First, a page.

Art - the main square album cover, but also different aspect ratios that can be used in different ways, eg portrait or landscape. Then consider character portraits, or desktop wallpapers (dependent on budget - as patreon exclusives?).
Transcripts - written versions of the show, so that people who have difficulty hearing can read along as needed. Recommended to be html versions on the website, useful for SEO, and eliminates the need for a PDF etc reader on mobile.
Output - Website
Make your show
Yep, sorry, no suggestions for this bit - it's not what this post is about, and will depend on what sort of show you're making. Let's pretend you are now magically holding six episodes of excellent drama.
But helpfully, you can post audition information and other requirements to your social media now, as well as reaching out to other people in the same space.
You've made your show. You want to tell people about it. Can you do that effectively? There are several things to think about when you're describing it.
What's its style? Is it a single narrator storytelling show, or a full cast? Is it a reading of a story or book, or is it a dramatisation of a script?
What's its genre? Is it a horror, a comedy, a romance?
What's the plot? Is someone trying to escape something, or get to somewhere?
Who are the characters? Is there more than one Cat?
Who is it for? 18+ or children? Are their any particular demographic aspects that may be of interest to specific audiences, eg does it involve BAME/POC, or LGBTQ+?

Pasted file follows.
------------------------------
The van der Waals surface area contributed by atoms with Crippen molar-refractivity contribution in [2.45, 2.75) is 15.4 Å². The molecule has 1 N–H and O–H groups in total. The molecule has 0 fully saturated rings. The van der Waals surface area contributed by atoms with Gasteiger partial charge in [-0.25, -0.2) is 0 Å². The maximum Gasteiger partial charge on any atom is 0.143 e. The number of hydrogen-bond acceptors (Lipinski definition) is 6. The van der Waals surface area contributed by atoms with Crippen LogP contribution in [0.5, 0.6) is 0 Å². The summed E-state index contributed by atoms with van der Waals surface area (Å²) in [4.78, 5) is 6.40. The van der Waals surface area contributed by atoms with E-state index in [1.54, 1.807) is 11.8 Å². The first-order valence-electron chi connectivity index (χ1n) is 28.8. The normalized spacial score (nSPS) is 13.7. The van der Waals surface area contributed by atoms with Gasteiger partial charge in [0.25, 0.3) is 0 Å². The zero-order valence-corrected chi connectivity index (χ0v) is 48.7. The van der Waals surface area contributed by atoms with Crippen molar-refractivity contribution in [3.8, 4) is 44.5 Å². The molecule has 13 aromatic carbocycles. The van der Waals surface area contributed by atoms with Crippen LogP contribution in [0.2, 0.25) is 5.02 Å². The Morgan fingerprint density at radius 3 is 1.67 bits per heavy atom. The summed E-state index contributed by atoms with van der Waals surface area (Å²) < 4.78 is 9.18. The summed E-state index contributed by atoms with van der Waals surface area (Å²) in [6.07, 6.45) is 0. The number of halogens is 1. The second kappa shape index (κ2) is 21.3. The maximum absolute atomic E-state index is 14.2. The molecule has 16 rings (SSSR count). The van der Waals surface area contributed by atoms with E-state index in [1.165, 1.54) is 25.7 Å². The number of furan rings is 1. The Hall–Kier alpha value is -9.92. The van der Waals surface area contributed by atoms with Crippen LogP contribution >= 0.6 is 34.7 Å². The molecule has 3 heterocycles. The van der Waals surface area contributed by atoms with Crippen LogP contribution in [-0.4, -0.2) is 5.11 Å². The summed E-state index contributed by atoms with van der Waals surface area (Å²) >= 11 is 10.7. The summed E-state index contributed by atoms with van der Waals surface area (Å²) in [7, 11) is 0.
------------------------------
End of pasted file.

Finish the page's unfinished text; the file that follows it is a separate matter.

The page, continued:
Specifically for RPGs, you're likely to also want to include some additional details here. What system is the game in? Are you using a pre-made campaign, or is it all homebrew?
Having thought about all this, you want to be able to describe your show in a few different ways:
Elevator pitch - a one sentence that gives a quick teaser.
A [CHARACTER] does [PLOT] in this [GENRE] [STYLE]. Made by [DEMOGRAPHIC].
Eg "A plucky street cat solves crimes in a comedy noir audio drama."
A [SYSTEM] actual play in which [CHARACTERS/PLAYERS] adventure/explore/investigate/other a [PLOT] in a [GENRE] world. Made by [DEMOGRAPHIC].
Eg "A D&D 5E actual play in which a plucky band of misfits try to stop the rise of the brain spiders in a fantasy world gone mad. Made by arachnophobes."
Synopsis - one paragraph that is both informative and interesting, that you'll include in your RSS feed "description" field. Too many are just "A [game system] actual play", or "Stories by [Author Name]". Give us a reason to care. Give us world details, or character conflict.
A silly example: "Meowlowe is a tough tomcat, who solves crimes by night and finds a comfy place to sleep during the day. Follow him as he's pulled into Fluffington Village's seedy underbelly of catfights, territory disputes and box occupation scuffles. And listen as he reveals that belly to the light of justice (and pets). A full cast adventure drama for children."